Hello, I'd like to help you with your question.
There could be two possibilities here. One, your sister had issues before the divorce and the stress
of the situation brought them out. Or two, she is reacting to the divorce in a bad way and does not have the resources to cope with her emotions so she is taking them out on everyone else.
If your sister had problems before with anger, blaming others or any similar symptoms, the divorce could be making her symptoms worse. Some people have issues with anger or personality disorders that are manageable as long as their life is not too stressful. But when something significant happens and they feel out of control,, the symptoms can worsen and the person becomes difficult to cope with.
The other option is that she simply has a reduced ability to cope with her situation. If this is new behavior for her, then the stress of what she is going through is too difficult for her to handle and she is taking her emotions out on everyone else in order to deal with her feelings. Some people do not do well with crisis or life's difficulties. They don't have the coping mechanisms so their emotions become exaggerated and they act out.
If your sister is not willing to get help, it can be very frustrating. Getting someone to get treatment when they refuse is always difficult, especially when dealing with an adult that you have no control over. You want them to see the importance of taking care of themselves but for some reason, they refuse. It can be upsetting when you care about the person and they will not listen.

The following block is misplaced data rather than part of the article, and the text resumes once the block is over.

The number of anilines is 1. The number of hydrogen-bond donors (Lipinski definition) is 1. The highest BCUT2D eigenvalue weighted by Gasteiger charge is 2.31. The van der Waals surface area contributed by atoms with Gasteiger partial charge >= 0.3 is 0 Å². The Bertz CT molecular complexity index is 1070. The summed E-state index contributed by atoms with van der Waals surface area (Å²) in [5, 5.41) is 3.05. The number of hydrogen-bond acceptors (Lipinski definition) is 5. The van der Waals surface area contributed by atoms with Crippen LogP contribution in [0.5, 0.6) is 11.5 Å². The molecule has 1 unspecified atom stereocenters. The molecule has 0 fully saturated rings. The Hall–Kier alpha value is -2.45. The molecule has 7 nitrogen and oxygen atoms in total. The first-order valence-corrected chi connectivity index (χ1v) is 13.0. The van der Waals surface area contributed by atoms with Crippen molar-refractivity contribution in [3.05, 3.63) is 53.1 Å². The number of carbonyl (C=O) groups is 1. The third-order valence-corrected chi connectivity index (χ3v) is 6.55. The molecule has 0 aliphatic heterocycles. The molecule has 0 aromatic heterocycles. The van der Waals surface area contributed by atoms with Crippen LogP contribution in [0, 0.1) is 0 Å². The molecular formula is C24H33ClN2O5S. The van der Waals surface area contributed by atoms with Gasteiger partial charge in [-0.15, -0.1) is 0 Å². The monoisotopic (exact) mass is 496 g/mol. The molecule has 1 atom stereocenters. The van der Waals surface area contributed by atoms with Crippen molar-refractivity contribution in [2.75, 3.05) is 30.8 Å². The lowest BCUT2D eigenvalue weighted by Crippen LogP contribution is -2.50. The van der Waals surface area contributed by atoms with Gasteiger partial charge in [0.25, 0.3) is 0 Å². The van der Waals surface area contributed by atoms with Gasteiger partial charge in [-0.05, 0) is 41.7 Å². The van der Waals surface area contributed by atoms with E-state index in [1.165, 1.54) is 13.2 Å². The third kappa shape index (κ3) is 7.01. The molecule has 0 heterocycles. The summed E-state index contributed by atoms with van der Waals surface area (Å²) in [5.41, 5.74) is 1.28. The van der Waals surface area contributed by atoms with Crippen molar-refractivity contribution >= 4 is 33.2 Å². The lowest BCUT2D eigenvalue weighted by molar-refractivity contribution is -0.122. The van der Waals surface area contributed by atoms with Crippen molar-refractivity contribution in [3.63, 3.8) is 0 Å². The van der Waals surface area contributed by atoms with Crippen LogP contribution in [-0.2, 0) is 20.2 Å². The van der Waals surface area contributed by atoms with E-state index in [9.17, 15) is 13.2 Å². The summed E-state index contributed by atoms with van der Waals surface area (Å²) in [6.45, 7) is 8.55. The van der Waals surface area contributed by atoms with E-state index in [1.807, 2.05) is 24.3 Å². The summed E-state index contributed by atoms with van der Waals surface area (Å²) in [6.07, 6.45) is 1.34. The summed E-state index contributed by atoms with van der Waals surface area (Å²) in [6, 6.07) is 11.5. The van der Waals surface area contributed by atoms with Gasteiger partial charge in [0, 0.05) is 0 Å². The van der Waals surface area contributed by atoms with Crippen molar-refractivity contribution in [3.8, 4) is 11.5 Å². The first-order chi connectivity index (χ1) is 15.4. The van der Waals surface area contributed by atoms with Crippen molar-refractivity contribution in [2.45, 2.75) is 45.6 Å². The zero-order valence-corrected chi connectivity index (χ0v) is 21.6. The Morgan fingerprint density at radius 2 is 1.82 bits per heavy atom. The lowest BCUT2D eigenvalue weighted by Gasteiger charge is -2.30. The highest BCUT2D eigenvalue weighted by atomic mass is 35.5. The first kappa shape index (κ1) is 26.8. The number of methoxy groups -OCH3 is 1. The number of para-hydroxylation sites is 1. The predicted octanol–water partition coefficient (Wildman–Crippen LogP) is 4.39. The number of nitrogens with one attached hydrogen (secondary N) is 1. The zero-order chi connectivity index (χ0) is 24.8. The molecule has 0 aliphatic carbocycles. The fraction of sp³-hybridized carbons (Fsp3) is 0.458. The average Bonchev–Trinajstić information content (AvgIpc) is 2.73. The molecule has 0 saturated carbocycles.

If you can, try to see if your sister is willing to see her own doctor. Sometimes a person will talk to their doctor when they refuse to talk to a therapist or psychiatrist. If she is willing to see her doctor, call ahead before her appointment to let the doctor know what is going on. He or she may not be able to share anything with you, but you can certainly tell them what you are witnessing with your sister and they can address it with her.
You can also enlist the help of friends or other family members. Sometimes a person will listen to someone from outside of their immediate family because they are not so easy to dismiss.
Here are some other resources to help you with ideas on how to help your sister:
I Am Not Sick I Don't Need Help: How to Help Someone with Mental Illness Accept Treatment-Xavier Amador.
You can also try to protect yourself by minimizing contact. If she tries to see you and seems out of control, tell her you are too busy and can't talk now. And if she tries to say something cruel or hurts you in another way, say something such as "I'm sorry you feel that way" and walk away. And if you feel she has become a danger to herself or others, call your local ER for instructions on how to legally force her to have an evaluation. They will know the local laws and can guide you.
I hope this has helped you,